News and updates from the USM Office of Advancement Research
Letter from the Director
Welcome to July’s Fundraising Talks. The Supreme Court’s ruling on affirmative action has drawn attention from everyone around the nation, especially as it impacts many higher education institutions. Even though the decision primarily affects the admission process, institutions should begin to comprehensively evaluate how it might further affect other departments including advancement offices. Some questions to consider include how the decision may impact fundraising strategies for engagement of potential donors, the impact on alumni relations, and the decision making processes of grant makers.
“Can Donors Still Support Race-Conscious Programs? Supreme Court Ruling Leaves College Fundraisers in Uncharted Territory,” an article from the Chronicle of Philanthropy, states that it will be important to “review scholarship programs and donor agreements that have race-conscious elements.” This is just one factor that must be looked at while assessing the impact of the Supreme Court’s ruling. Development professionals at all levels that assist with fundraising should be trained to use data wisely and to have challenging conversations with donors to mitigate any potential risks. Grantmakers and higher education institutions are responding by issuing statements confirming their responsibility to continue to support diversity, equity, and inclusion in their communities. Leaders from some of the big foundations, including Ford and James Irvine, wrote in an open letter about the importance of “trust-based philanthropy,” which involves sharing power between grant makers, grantees, and the communities they serve. We will continue to watch the latest policies that might impact higher education philanthropy.
Last month we briefly talked about performing data projects during the summer. The Chronicle of Philanthropy recently published an article on how data impacts fundraising and how data can help nonprofits bring in more donations. Many pieces of data are often overlooked and underutilized when organizations are trying to make informed decisions. First, institutions need to identify the pieces of data that they need to collect, store and manage. Once data is stored in your customer relationship management (CRM) database, steps should be taken to ensure that data is maintained well by implementing processes to regularly update inaccurate and unnecessary information. As we mentioned in June’s Fundraising Talks, advancement professionals should continue to invest in processes and technology to ensure quality data and know how to use available data. It is also equally important to have colleagues and internal departments interact constructively and understand the value of data and how it can lead to success. The Chronicle of Philanthropy article talks about how a professor helped an institution find its best prospects. Email data, including open rates on communications and the number of clicks on links in emails, was analyzed to find 20 new prospects. From the 20 names, further analysis was performed using wealth screening to identify those who had capacity to give. This simple exercise resulted in five good prospects and one major gift at the end, thus demonstrating the value of data and analytics in successful fundraising.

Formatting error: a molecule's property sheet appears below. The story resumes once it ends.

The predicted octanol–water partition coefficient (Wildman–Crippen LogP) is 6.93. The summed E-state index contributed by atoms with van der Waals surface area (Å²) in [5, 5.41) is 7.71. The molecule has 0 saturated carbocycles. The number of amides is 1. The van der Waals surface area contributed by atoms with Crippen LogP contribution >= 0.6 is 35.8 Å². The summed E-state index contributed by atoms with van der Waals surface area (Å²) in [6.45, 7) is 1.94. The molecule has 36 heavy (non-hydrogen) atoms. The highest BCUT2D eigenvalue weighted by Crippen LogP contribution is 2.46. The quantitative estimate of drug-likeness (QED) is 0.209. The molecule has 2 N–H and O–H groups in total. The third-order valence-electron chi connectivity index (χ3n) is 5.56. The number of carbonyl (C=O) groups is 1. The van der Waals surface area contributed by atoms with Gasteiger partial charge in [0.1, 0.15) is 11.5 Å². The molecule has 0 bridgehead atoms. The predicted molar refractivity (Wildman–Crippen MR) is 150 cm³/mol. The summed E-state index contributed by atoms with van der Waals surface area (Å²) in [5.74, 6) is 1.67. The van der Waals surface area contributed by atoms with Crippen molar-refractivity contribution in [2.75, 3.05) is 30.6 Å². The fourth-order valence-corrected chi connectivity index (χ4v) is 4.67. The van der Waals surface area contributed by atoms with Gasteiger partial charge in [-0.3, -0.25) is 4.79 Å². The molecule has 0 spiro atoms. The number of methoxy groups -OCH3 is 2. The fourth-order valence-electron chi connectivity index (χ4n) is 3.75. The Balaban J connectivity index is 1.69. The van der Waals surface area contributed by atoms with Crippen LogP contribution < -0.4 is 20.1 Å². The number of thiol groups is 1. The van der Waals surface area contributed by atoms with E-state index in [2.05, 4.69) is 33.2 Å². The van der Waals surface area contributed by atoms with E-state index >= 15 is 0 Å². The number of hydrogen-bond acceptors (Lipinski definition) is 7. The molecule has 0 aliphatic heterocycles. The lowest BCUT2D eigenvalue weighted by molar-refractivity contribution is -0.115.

Moving forward, I hope fundraising continues to grow and adapt technologies to bridge gaps in data and utilize analytics to create meaningful strategies. As always, please feel free to reach out to us with questions, comments, or any assistance with fundraising research!
Sapna and USM Advancement Research Team
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